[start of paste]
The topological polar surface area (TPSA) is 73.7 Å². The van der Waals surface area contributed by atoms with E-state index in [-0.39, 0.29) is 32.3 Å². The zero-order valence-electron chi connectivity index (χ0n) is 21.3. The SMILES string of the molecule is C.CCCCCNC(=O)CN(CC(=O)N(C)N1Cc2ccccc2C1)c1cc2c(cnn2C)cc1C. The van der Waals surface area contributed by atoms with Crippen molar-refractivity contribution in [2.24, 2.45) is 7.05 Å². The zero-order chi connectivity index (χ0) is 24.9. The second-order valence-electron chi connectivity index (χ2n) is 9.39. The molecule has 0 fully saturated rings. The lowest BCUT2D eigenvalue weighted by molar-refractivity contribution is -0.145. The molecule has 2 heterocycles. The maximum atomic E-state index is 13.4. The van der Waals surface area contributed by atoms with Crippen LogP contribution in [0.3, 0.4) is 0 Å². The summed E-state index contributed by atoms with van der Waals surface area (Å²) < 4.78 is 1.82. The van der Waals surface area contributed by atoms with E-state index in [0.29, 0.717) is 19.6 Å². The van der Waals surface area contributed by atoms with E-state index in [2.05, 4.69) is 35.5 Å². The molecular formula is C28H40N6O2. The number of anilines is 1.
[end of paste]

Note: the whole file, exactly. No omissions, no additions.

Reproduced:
The topological polar surface area (TPSA) is 73.7 Å². The van der Waals surface area contributed by atoms with E-state index in [-0.39, 0.29) is 32.3 Å². The zero-order valence-electron chi connectivity index (χ0n) is 21.3. The SMILES string of the molecule is C.CCCCCNC(=O)CN(CC(=O)N(C)N1Cc2ccccc2C1)c1cc2c(cnn2C)cc1C. The van der Waals surface area contributed by atoms with Crippen molar-refractivity contribution in [2.24, 2.45) is 7.05 Å². The zero-order chi connectivity index (χ0) is 24.9. The second-order valence-electron chi connectivity index (χ2n) is 9.39. The molecule has 0 fully saturated rings. The lowest BCUT2D eigenvalue weighted by molar-refractivity contribution is -0.145. The molecule has 2 heterocycles. The maximum atomic E-state index is 13.4. The van der Waals surface area contributed by atoms with Crippen LogP contribution in [0.3, 0.4) is 0 Å². The summed E-state index contributed by atoms with van der Waals surface area (Å²) < 4.78 is 1.82. The van der Waals surface area contributed by atoms with E-state index in [0.29, 0.717) is 19.6 Å². The van der Waals surface area contributed by atoms with E-state index in [2.05, 4.69) is 35.5 Å². The molecular formula is C28H40N6O2. The number of anilines is 1.